At 07:13 PM 4/20/2009 +0200, Lennart Regebro wrote:
>Which still doesn't really answer the question: Why setuptools need to
>rely on setuptools.
Because there's less duplication and chances of error that
way. (Earlier versions of setuptools relied on manually-created text
files, instead of using egg_info to generate them, and
creating/maintaining the files was a pain.)
> > Because distutils doesn't have an egg_info command
>I've already mentioned that getting rid of the setuptools dependency
>on itself means you can't build setuptools eggs. But I've also pointed
>out that I don't understand why they would be needed.
Because the egg-info files (irrespective of whether you build an
sdist, an .egg, an .exe, or even install a "flat" package) contain
information like entry points and requirements.
In the case of setuptools itself, the entry points are critical
because setuptools finds its own commands, options, etc., almost
exclusively by using entry points. This is so that it's on a level
playing field with other packages wanting to extend those features,
and serves as an example of how to extend itself.
Look, if you want to fork setuptools to not depend on itself, knock
yourself out. I sure can't stop you.
It's simply that, from my POV, I'd rather not complicate the main
branches with duplication to support Python 3, when ISTM that the
Python-3-support bits could be isolated instead. Also, I think that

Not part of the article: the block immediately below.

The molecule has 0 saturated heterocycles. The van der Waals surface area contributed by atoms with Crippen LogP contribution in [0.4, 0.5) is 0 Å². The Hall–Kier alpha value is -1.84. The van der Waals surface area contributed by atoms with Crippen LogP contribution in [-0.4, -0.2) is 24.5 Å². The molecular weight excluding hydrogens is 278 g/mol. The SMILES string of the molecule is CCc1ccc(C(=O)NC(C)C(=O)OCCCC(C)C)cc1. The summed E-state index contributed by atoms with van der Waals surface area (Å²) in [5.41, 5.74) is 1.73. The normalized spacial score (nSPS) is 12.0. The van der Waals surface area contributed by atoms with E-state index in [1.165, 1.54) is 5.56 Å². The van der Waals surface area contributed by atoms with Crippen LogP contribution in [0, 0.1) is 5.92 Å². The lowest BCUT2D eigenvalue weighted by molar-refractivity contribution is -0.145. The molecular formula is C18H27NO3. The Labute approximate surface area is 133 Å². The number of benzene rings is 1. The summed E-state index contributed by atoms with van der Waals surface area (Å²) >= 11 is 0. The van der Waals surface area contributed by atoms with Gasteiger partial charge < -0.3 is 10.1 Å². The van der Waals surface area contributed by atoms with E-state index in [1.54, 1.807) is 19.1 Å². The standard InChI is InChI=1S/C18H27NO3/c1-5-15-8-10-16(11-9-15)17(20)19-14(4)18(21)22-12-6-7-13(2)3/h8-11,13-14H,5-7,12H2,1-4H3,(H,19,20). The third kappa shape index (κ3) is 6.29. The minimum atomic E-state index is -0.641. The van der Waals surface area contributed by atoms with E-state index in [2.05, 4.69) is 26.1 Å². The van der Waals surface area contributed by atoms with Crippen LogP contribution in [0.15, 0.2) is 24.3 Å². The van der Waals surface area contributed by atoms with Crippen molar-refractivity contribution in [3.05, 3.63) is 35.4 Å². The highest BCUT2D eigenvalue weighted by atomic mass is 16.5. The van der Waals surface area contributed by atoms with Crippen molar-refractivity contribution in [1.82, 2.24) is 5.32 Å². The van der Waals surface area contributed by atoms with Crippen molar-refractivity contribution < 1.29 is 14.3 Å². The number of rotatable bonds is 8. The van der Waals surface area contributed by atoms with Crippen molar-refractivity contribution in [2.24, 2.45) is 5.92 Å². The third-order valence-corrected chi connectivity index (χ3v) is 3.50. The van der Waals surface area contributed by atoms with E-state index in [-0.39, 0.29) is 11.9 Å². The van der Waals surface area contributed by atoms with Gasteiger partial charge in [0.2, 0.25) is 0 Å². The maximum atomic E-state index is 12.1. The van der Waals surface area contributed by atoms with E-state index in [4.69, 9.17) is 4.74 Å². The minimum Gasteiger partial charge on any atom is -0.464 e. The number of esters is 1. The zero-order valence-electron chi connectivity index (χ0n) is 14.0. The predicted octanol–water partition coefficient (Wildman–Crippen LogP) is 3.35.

setuptools self-bootstrapping is both a non-trivial integration test
that shouldn't be dropped, AND a non-trivial example of how to extend
setuptools (since so much of it is implemented using independent
entry points rather than hardwired behavior).
All that having been said, I'm not the one doing the port, so do what
you think best.
> For all other
>packages it's recommended that only source distributions are done
>unless you have c-extensions.
Recommended by whom, for what purpose?
>Why is setuptools an exception?
For end-user convenience. A large number of people installing
setuptools are not installing it because they are personally
interested in it, but because something else they want uses it.
At 06:30 PM 4/20/2009 +0200, Lennart Regebro wrote:
> > Because that's the one that generates the metadata setuptools needs to run,
> > test itself, etc.
>No, setup3.py does that.
I thought you couldn't import setuptools in setup3.py, for all the
reasons you just described?
>Why do I need setup.py?
To define the core entry points, basically. These are really
bootstrapped from the existing entry_points.txt (which is why it's in
SVN), but they need to be regenerated at egg_info/bdist_egg/install
time to match the current Python version.
Apart from that, I believe setuptools only uses itself for finding
its own packages (including data) and manifest building (i.e. finding
files that are under SVN control).
So I suppose that if you dropped the use of find_packages(), you
could make a setup.py that would let you run distutils commands on
the code base, I just don't see how you'd get any setuptools-level